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Voluntary drug detox pilot program proves ineffective in southern Vietnam

Voluntary drug detox pilot program proves ineffective in southern Vietnam

Monday, July 28, 2014, 10:39 GMT+7

A voluntary drug detoxification pilot program has proven ineffective in Ho Chi Minh City after just one year.

Upon being launched last year, the program was expected to become a new method of helping addicts abstain from and cleanse themselves of unhealthy substances. Previously, addicts were ordered by local authorities to join compulsory detox programs in rehabilitation centers.

After a year, the pilot project of voluntary detoxification at the Drug Detox and Advisory Center belonging to the HCMC Department of Labor, War Invalids, and Social Affairs has seen only six addicts complete the three-month program, the longest rehabilitation period offered.

Seventy-five percent of addicts have left their programs before completion.

In the past year, the center received 134 addicts, 100 of whom left the program unfinished.

The new model of drug detoxification

Addicts voluntarily register to enter the center, select the period they wish to stay, and pay for the entire cost of treatment.

An addict can decide to leave the center whenever he or she likes. Caretakers can give them advice, care, and treatment but have no right to detain them against their will.

Most addicts agree to join the program under pressure from their families. Many of them have left and returned to the center multiple times.

One such addict, T.Q.T. of District 5, admitted, “My mom gave me money and asked me to come here to abstain from drugs.

“I finished a three-month program and am planning to stay here longer to ensure I am completely free of my addiction.”

Most addicts say this is a “five star” center.

“Medicine for treatment is effective, and doesn’t cause side effects,” he added.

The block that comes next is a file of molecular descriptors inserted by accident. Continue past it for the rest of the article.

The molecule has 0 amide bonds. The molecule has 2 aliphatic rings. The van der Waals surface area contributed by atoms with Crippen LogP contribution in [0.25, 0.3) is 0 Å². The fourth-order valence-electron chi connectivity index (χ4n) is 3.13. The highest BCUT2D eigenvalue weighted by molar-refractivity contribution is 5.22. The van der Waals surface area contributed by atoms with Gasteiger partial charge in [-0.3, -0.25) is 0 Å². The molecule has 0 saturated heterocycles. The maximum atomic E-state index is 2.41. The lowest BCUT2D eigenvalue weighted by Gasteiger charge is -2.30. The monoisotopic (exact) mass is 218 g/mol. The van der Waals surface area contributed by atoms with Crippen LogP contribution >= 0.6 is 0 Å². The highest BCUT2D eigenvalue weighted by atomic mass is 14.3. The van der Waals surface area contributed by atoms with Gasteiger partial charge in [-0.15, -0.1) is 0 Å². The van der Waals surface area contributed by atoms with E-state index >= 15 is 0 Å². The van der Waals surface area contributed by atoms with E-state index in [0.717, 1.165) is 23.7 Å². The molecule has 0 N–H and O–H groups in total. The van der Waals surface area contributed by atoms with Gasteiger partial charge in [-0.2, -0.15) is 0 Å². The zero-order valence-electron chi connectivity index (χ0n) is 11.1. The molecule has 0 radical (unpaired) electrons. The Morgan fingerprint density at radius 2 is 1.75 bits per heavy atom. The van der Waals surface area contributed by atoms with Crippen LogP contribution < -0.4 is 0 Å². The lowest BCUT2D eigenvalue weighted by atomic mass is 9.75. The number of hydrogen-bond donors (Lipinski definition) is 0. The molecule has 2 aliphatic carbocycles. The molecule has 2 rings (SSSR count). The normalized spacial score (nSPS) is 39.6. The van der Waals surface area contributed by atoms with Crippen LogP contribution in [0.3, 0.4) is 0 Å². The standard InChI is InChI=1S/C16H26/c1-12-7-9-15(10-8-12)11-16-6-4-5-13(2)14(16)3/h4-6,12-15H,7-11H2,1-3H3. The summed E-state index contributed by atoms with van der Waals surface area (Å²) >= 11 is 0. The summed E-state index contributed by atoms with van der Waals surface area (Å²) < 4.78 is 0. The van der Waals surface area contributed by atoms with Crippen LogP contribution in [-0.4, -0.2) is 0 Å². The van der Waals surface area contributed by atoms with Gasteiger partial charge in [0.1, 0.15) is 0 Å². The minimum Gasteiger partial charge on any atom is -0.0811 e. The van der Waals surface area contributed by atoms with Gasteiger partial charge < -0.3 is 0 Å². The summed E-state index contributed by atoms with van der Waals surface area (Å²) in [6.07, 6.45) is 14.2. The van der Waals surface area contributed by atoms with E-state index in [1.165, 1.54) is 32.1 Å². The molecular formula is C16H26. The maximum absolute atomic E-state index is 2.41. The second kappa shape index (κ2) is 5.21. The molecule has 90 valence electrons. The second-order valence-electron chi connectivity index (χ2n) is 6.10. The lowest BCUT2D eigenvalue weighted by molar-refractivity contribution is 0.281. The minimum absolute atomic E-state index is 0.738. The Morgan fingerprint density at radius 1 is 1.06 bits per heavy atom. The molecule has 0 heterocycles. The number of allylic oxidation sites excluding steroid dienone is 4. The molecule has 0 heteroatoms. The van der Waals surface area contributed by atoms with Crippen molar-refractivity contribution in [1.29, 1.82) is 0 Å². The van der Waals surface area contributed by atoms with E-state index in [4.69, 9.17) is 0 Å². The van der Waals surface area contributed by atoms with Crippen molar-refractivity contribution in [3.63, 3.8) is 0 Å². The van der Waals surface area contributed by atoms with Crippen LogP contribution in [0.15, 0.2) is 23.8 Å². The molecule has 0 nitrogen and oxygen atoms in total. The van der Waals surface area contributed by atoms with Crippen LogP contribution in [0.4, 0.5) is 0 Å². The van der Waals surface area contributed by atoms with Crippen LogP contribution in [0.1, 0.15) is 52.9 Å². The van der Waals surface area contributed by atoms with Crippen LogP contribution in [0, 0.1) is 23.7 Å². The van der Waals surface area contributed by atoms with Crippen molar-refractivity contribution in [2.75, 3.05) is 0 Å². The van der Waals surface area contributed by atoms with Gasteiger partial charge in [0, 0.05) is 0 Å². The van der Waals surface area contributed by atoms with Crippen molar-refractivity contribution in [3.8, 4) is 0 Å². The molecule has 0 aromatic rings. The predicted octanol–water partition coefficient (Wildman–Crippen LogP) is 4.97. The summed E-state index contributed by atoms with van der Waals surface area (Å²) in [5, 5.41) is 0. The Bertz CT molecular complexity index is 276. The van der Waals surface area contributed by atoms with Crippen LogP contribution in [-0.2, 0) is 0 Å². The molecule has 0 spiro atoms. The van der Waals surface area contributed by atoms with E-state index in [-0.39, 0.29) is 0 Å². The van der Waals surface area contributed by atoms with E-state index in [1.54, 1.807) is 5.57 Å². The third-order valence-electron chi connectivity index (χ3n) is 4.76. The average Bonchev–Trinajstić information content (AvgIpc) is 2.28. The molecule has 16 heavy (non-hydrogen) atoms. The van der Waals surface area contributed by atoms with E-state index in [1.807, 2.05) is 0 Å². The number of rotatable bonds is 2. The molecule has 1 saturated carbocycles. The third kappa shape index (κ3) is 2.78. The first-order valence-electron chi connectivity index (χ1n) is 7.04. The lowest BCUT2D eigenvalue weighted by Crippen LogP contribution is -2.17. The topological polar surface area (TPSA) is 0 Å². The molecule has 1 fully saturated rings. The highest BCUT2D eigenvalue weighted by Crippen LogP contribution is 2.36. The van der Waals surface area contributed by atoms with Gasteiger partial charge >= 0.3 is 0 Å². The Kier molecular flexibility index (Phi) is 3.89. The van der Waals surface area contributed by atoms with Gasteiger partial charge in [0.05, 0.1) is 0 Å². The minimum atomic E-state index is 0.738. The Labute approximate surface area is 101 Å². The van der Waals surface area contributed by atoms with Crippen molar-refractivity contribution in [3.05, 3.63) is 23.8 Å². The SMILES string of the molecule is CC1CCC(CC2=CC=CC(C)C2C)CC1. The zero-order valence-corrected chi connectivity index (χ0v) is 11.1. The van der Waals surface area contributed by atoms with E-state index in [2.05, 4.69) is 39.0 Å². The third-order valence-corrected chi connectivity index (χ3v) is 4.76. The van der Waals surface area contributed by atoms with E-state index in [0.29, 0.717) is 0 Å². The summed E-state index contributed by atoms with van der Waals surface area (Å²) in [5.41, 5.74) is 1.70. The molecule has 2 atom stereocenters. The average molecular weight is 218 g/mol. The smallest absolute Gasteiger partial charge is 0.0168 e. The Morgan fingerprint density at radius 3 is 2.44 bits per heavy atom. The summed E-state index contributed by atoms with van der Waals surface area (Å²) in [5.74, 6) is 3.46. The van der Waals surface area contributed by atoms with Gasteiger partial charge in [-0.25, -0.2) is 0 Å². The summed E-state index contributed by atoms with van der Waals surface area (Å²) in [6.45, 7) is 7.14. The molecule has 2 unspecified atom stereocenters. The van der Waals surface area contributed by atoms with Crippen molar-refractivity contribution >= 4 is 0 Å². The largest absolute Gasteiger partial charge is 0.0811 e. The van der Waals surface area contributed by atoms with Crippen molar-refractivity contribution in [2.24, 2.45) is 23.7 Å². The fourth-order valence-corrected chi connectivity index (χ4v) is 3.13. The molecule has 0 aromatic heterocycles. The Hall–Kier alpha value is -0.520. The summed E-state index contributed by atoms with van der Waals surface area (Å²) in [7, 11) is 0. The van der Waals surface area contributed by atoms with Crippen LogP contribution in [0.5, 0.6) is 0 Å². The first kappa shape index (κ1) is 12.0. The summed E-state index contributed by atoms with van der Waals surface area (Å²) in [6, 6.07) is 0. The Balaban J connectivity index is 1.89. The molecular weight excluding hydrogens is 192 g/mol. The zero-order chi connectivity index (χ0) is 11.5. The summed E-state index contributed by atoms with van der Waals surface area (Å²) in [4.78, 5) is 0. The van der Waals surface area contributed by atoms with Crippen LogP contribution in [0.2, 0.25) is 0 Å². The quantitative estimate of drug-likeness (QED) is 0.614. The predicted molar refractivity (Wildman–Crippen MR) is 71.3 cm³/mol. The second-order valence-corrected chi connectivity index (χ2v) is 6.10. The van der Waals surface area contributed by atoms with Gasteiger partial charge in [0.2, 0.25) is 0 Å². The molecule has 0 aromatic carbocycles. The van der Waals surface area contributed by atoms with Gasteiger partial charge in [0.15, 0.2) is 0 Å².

Unfortunately, T.Q.T. is one of only six people who completed the detox program over the past year.

Most addicts who come to the center opt for the shortest period of treatment – just 15 days. However, the majority of them stay for only a week.

“It is their prolonged use of drugs that makes it harder for them to abstain,” said T.Q.T. “Here, addicts suffer from anxiety and depression, aggressive outbursts, fatigue, agitation, nausea, and vomiting.”

A guard at the voluntary center added, “Most addicts don’t really volunteer to come here but are forced to by their families.”

Therefore, they lack the necessary psychological determination to finish the program.

“At night, we have to take turns patrolling the center to prevent them from harming themselves while detoxing.

“But all we can do is advise and encourage them, not detain them or call the police because participation in the program is voluntary,” said the guard.

The voluntary drug detoxification center is the first of its kind in HCMC, under a plan to replace all compulsory detox centers in the future.

The city now has around 9,000 addicts under treatment at compulsory centers and it is estimated that 4,000 of them will leave the facilities by the end of this year.

Losing deal

One addict, an accountant, has left the center five different times.

The center director, Le Van Quy, refused to admit him after he left for the fifth time.

“He spoke of his determination, but he could only stay 5-7 days while he registered for 15 days,” Quy said.

Without strong psychological determination, an addict cannot rid himself of addiction, he added.

To take part in a 15-day program, an addict pays a total cost of VND3.7 million (US$178), which includes VND2.7 million ($130) for treatment and VND1 million as a deposit in case the patient damages anything belonging to the center.

The cost for a 30-day program is VND5.34 million ($257), plus VND3.35 million ($161) for an additional 30 days.

After leaving the detox center several times, some addicts opt to lock themselves at home and drink alcohol rather than endure the detoxification process.

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Tuoi Tre


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